Payment systems and hospital length of stay: a bunching-based evidence
Reo Takaku () and
Atsushi Yamaoka ()
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Reo Takaku: Institute for Health Economics and Policy
Atsushi Yamaoka: Institute for Health Economics and Policy
International Journal of Health Economics and Management, 2019, vol. 19, issue 1, No 4, 53-77
Abstract Despite the huge attention on the long average hospital length of stay (LOS) in Japan, there are limited empirical studies on the impacts of the payment systems on LOS. In order to shed new light on this issue, we focus on the fact that reimbursement for hospital care is linked to the number of patient bed-days, where a “day” is defined as the period from one midnight to the next. This “midnight-to-midnight” definition may incentivize health care providers to manipulate hospital acceptance times in emergency patients, as patients admitted before midnight would have an additional day for reimbursement when compared with those admitted after midnight. We test this hypothesis using administrative data of emergency transportations in Japan from 2008 to 2011 (N = 2,146,498). The results indicate that there is a significant bunching in the number of acceptances at the emergency hospital around midnight; the number heaps a few minutes before midnight, but suddenly drops just after midnight. Given that the occurrence of emergency episode is random and the density is smooth during nighttime, bunching in the number of hospital acceptances around midnight suggests that hospital care providers shift the hospital acceptance times forward by hurrying-up to accept the patients. This manipulation clearly leads to longer LOS by one bed-day. In addition, the manipulation is observed in the prefectures where private hospitals mainly provide emergency medical services, suggesting hospital ownership is associated with the manipulation of hospital acceptance time.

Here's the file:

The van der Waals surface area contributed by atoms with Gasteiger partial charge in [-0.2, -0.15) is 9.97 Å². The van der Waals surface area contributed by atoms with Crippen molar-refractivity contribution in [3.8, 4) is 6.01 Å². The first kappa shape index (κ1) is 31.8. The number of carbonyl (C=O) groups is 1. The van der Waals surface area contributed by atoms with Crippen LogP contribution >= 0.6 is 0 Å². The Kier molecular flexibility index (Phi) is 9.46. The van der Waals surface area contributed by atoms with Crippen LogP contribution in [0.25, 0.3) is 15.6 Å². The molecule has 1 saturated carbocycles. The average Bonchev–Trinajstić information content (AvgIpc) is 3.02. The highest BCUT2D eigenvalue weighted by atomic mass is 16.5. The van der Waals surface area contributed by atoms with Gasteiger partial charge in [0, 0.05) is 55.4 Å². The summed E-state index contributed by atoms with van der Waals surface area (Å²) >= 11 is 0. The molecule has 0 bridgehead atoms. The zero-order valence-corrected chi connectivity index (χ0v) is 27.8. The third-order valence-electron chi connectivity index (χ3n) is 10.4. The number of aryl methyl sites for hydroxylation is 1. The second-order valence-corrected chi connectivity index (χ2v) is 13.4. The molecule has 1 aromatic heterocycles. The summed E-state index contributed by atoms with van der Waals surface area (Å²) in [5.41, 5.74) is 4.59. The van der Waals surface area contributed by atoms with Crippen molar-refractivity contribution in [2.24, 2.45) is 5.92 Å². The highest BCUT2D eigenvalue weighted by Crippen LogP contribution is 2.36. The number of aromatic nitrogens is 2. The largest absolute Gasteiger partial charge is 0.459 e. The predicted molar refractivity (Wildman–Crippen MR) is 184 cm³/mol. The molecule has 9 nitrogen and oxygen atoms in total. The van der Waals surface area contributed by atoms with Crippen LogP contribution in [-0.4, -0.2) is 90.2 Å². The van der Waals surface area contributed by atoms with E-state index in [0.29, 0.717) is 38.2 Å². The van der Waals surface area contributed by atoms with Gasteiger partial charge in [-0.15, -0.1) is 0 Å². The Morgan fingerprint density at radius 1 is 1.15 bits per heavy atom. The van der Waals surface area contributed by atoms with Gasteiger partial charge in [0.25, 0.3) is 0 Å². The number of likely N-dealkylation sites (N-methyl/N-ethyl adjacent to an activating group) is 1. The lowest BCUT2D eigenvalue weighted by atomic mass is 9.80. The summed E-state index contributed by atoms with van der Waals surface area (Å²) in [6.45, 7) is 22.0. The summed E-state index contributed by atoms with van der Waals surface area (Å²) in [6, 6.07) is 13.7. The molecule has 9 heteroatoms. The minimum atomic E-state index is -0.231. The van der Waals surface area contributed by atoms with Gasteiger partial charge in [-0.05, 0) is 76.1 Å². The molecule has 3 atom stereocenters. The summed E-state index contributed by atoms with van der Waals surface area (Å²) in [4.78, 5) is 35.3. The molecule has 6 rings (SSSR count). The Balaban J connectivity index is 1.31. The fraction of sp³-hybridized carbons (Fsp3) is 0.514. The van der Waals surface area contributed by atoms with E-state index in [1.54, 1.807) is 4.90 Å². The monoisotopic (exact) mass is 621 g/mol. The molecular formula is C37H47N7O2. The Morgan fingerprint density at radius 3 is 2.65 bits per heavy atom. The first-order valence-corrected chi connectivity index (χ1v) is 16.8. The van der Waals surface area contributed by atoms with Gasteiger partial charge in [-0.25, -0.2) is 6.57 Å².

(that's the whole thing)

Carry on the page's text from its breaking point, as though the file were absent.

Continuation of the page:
Keywords: Hospital acceptance time; Manipulation; Emergency medical services; Bunching; Length of stay (search for similar items in EconPapers)
JEL-codes: I10 I13 (search for similar items in EconPapers)
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